East Looe was built on a sand spit along the river, and included a busy fishing harbour,
and the main commercial centre. It was made up of a maze of narrow streets and alley
ways with quaint little buildings.
An Extract From “An Illustrated Itinerary of the County of Cornwall" By Cyrus Redding
“Leaving St Keyne's Well, and passing down into the lower part of the valley the
road comes suddenly upon the Looe River, which flows through a narrow but very beautiful
defile, well wooded and abounding in picturesque sites. The hills look into the
recesses of the vales, … a continual change of scene. All around is verdant and
fertile, abrupt eminencies are crowned with tufted groves; corn fields wave; and
the beautiful cattle to the sister county are seen browsing, at times almost unheard.
The river flows along, clear as amber, around rocks, knolls and cottages, looking
like peace itself. A narrow canal from Liskeard to Looe, runs, in some places, parallel
with the river, but owing to the nature of the ground, in no way deforms the landscape
by its stiffness. We have never seen a sweeter vale; all so much in miniature, so
snug and narrow and over varying. About 2 miles above Looe this beautiful valley
expands into a fine estuary, presenting no outlet, fringed with woods, clothing lofty
promontories, the water putting on the appearance of a lake. The southern termination
of this estuary is in the sea, which is concealed by a stupendous hill; near the
foot of which are the towns of East and West Looe, which are behind the fine old
bridge, of which the following is a representation.
East and West Looe are small towns, consisting of a few narrow streets or rather
alleys. In East Looe stands a little chapel, with a low embattled tower, not far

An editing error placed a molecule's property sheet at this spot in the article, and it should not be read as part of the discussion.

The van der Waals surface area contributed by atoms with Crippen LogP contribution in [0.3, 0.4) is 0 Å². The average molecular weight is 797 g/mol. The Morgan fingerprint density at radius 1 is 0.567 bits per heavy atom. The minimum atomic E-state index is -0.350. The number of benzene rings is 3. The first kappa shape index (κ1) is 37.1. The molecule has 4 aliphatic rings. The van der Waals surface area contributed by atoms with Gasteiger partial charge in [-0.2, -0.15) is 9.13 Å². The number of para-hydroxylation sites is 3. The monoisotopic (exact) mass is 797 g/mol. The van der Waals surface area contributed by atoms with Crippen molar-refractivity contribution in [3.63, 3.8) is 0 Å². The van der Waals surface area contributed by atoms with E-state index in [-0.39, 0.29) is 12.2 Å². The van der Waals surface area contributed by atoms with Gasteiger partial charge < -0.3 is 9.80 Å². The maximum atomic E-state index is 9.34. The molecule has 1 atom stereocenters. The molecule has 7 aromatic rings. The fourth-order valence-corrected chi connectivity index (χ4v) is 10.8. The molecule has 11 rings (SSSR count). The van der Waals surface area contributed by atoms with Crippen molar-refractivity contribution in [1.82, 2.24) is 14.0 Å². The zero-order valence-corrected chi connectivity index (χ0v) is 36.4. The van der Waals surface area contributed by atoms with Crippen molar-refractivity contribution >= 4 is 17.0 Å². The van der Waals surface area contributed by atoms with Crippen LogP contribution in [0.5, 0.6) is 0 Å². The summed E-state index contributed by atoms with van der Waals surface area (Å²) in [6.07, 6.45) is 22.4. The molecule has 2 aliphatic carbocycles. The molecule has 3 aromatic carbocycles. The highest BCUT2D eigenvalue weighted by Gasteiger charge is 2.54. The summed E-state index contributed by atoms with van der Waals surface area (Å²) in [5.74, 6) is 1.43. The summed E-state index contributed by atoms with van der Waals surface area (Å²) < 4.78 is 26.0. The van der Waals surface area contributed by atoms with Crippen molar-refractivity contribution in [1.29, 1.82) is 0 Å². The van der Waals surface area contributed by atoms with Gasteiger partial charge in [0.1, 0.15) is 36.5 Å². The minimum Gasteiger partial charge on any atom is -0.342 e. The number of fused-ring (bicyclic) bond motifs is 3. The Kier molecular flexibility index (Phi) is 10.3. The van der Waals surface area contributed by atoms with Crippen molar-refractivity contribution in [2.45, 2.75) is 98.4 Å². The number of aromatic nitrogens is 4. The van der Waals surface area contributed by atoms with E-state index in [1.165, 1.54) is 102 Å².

from the entrance into the river seawards. There is a small breastwork at the mouth
of the port which has several times been injured by the waves, and this alone protects
the town from their fury. Vessels of considerable tonnage may enter, but they must
be able to take the ground, for at low water the harbour is almost dry. West Looe
is at the base of a very lofty hill, over which, until the new road was made, the
only outlet westward was almost inaccessible, from its steepness. New roads have
been made in other directions and these picturesque towns are now easily accessible
from Torpoint, Liskeard and Fowey. They lie as if at the bottom of a huge punchbowl.
Gardens and cottages line the hillsides, filled with shrubs, flowers, fruit trees,
literally "hanging gardens". Here myrtles bloom and geraniums exude their fragrance
throughout the year all is romantic and striking to the stranger. West Looe is situated
in the parish of Talland, East Looe is in that of St Martin. Some little distance
from the mouth of the harbour is Looe Island, on which stood a chapel dedicated to
St George. It is covered with grass and only inhabited by rabbits and is the property
of the Trelawney family.
The parish church of St Martin, having some remains of Saxon architecture, is about
a mile and a half north-east of East Looe.”